Just because you send your tax return to the IRS by the correct deadline doesn't mean they'll receive it – or that they can process it. You'll need to make sure you follow a number of steps to make sure your tax filing is received at the right location on time and in the proper format. Reviewing the steps for submitting your tax return will help you avoid penalties and fines.
Read More: What Happens if You Don't File Taxes?
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What Is My Deadline?
If you're going to mail your tax return via the U.S. Postal Service or use a private delivery service, your letter or package should be postmarked or dated by April 15, unless you've requested an extension. Talk to your tax preparer about what your options are for an extension, which gives you extra time to file your taxes. The IRS doesn't have to receive your tax return by April 15 as long as it's postmarked by April 15.
Where Do I Send My Return?
You can find annual tax forms at the IRS website, taxpayer assistance centers, libraries, the post office and other locations in your area. You can also call 800-TAX-FORM to get copies mailed to you. The annual tax booklet will have the address for you to send in your taxes to the IRS, based on your location.
In addition to sending in a paper tax return, you can use the IRS E-file system. You'll need to follow the directions for registering for E-file, or authorizing your tax preparer to file for you electronically, then follow the directions for filing and paying any tax you owe electronically. Visit the IRS "Electronic Filing Options for Individuals" page at the IRS website for detailed instructions.
Read More: How to Attach W-2s to Tax Returns
Getting Your Packet Ready
In addition to mailing your tax return (such as a 1040), you might need to include other documents, such as a W-2 if you're an employee or a 1099 if you're a contractor. If you are including a paper check, make sure to include your Social Security number and the tax year for which you're paying on the check.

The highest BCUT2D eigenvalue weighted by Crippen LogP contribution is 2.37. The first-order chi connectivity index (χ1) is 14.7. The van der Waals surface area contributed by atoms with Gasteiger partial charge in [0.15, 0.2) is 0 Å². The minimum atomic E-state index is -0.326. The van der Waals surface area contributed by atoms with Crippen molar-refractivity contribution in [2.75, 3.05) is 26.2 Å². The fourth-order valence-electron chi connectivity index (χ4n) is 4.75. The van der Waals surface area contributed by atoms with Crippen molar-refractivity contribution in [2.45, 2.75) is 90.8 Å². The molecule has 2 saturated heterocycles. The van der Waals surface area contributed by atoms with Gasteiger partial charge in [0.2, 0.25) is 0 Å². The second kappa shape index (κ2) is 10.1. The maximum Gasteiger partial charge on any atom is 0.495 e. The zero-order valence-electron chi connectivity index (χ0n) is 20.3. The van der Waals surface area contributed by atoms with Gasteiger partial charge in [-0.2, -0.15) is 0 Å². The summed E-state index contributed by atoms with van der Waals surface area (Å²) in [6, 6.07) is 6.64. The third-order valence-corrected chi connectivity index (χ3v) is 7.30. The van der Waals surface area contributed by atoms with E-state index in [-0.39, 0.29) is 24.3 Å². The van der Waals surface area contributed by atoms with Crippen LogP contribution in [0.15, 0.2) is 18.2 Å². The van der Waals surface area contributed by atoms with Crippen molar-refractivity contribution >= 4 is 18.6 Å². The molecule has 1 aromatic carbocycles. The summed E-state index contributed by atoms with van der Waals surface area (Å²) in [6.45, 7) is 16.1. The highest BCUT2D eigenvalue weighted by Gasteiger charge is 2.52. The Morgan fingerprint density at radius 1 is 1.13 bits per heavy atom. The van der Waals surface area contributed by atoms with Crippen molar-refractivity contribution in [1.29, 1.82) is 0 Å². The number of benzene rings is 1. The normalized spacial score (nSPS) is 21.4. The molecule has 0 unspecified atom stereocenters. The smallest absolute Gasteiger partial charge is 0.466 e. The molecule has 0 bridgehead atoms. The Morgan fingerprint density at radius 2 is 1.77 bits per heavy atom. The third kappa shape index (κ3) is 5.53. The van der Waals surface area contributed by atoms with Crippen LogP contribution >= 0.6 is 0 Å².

Make sure you sign and date each area of any form you are submitting, along with your Social Security number and daytime telephone number where requested. Avoid stapling documents or your check to your tax form to make it easier for the IRS staff who have to open millions of envelopes and put returns, forms and checks into piles. Paper clip any attachments to the front page of your return.
Read "How to Prepare Your Tax Return for Mailing" on the IRS website for more information to help you prepare your mailing. Mail sometimes gets lost or delayed – make copies of everything you submit or take photos on your phone in case you have to re-create your tax return submission again.
Send Your Return
Address your envelope as you would any other you send. Put your return address in the upper left-hand corner. Write the address for the IRS exactly as it appears on the IRS website or in the annual tax booklet. Make sure you use the right amount of postage – if your return comes back due to lack of postage, you will be late and subject to a late-filing fee and interest penalty.
Your best bet is to use a private mailing service or go to the post office and send your return certified or registered mail so you receive proof of mailing and are assured of adding the correct amount of postage. Local post offices often stay open until midnight on April 15 or have employees in the post office parking lot accepting mail you hand them through your car window as you drive by, guaranteeing your return will be postmarked April 15.